28 August . 2020
What Tops COVID-Era Homebuyer's Shopping List?
When Sherryl McLaughlin and her husband chose to move during the COVID-19 pandemic, their relocation sparked a "family affair." Family and a sense of community became so important that minimizing the distance between kin was a priority and drove the decision to move. They settled on Wendell Falls – Newland's community outside of Raleigh, NC.
McLaughlin's daughter, Lauren Modetz, and her family soon followed suit and purchased a home in Wendell Falls, too. Now located just a few blocks apart, the two families are able to support one another and cherish quality time. McLaughlin has been known to pop by with extra groceries, take her granddaughter for impromptu babysitting and forge memories through family dinners and afternoon bike rides.
"Living near Lauren and her family has been such a blessing," said McLaughlin l. "In a time when travel and visitation are limited, we have been able to spend quality time together and provide a supportive network for our pre-school-aged granddaughter."
Pandemic Places New Priorities on Housing
For McLaughlin and others, it is safe to say that 2020 has unfolded in a way no one imagined. The Covid-19 crisis has shaped our collective outlook, and that includes how and where we want to live, and the ways we expect our homes to look and function. Just as we feel the draw to be closer to family and make social connections, safe, healthy living has come to the forefront of our minds.
Give Me Space
Home shoppers, perhaps feeling a bit closed-in during the pandemic, are looking for more room outdoors and inside their homes. Homebuyers are reimagining the details of the home they want to live in and where that home is located.
The call of the great outdoors has never been stronger. Market trends show a desire for pocket parks, event lawns for fresh-air gatherings and sports courts.
And more Americans are adding four-legged friends to the family making dog parks, like those in Wendell Falls, and back yards a priority. "Agrihoods," allow for a social connection through gardening. Briar Chapel, in Chapel Hill, NC, offers two on-site community gardens where residents can ply their green thumbs in cultivating shared vegetables and flowers.
Yards, patios, and porches top the list of desirable, safe home features that allow access to the outdoors and no-contact deliveries.
Porches in Briar Chapel offer customizable, spacious areas for outdoor cooking, recreation, and socializing. Socializing may even include a sunset sing-a-long or virtual happy hour.
"Our patio is our lifeline. It was a game-changer for us!" said Peggy Young, a resident in Briar Chapel. "One of our favorite memories is recently hosting a Saturday morning breakfast with our extended family in the neighborhood. The porch provided a way for us to see our kids and grandkids while social distancing. We would have felt so much more isolated if not for our patio!"
Give Me 'Flexible' Space
Families are in a state of transition working and learning from home, requiring more flexibility of house designs. Adults cobble together a remote office, while the kids stake out the kitchen table for their homeschooling endeavors. As a result, builders and developers alike are witnessing a desire toward larger homes with more square footage.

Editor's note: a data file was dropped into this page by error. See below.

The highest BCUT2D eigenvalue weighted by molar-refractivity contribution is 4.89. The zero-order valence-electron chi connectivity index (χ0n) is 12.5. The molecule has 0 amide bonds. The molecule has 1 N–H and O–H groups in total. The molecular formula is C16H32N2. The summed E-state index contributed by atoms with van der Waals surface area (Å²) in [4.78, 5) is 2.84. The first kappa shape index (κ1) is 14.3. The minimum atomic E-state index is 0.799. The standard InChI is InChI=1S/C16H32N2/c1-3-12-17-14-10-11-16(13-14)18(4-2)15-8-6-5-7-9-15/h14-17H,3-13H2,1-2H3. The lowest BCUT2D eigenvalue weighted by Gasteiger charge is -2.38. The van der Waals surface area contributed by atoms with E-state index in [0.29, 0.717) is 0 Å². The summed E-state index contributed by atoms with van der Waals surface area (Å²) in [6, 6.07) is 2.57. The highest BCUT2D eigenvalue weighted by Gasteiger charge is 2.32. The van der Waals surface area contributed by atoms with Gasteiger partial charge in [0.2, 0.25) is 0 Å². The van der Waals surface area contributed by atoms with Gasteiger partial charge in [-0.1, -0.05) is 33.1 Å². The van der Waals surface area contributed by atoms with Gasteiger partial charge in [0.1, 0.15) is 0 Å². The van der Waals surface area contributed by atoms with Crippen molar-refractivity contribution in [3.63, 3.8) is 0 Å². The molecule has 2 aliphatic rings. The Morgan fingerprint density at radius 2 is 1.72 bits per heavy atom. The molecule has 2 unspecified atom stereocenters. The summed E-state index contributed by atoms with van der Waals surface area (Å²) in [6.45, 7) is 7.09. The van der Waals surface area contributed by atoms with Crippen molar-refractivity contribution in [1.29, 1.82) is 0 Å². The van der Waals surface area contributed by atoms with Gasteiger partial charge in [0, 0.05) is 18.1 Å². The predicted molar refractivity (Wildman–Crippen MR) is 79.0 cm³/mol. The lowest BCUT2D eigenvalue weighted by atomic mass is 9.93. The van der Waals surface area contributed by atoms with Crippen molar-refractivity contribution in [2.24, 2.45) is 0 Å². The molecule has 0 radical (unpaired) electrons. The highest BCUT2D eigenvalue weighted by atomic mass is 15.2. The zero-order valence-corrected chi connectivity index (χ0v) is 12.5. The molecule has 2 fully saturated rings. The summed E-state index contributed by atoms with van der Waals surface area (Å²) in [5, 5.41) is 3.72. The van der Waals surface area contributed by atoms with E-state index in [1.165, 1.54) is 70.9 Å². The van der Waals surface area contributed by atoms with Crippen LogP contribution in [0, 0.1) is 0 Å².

Previously prized open floor plans have been supplanted by a collection of smaller, flexible spaces that accommodate a need for quiet and privacy. Homebuyers are seeking options to finish off the third-floor storage area to create an exercise room or convert the floorplan's spacious closet into a retreat for video conferences or podcast recordings.
Kitchen storage is a design priority with families requiring daily use storage space and another for bulk storage. Heightened sensitivity to hygiene and cleanliness has sparked a renewed demand for mudrooms combined with laundry functions. Utility sinks will enjoy a second life as a hand-washing station, with motion sensor plumbing fixtures for touchless use.
Staying Fit, Mind and Body
Even as we keep our distance, sometimes going the distance and finding new places to explore can reinvigorate us.
Whether taking a stroll on winding community trails or getting off the beaten path scouting open spaces, breathing in fresh air and nature can give anyone an attitude adjustment. And while gyms and fitness centers may be closed or limited, exercise seekers are turning to outdoor activities, like running, biking, fitness conditioning, to keep their bodies in tip-top shape.
Keeping connected is vital even when we can't be together physically. Mixed-use planned communities offer heightened allure because of their robust social networks. Newland communities are designed with space for small gatherings, including small fire pits or outdoor pizza ovens, trellised gazebos, or alcoves with individual seating for coffee chats or reading.
Pocket parks and walking trails afford residents access to their neighbors or families that may live in the same community.
For McLaughlin, this vibrant social connection extends beyond family ties and into her new community. "Wendell Falls provides a solid sense of community," McLaughlin said. "Here, everybody belongs, and everybody feels welcome. We know our neighbors, and this is definitely where you want to live and raise your family."
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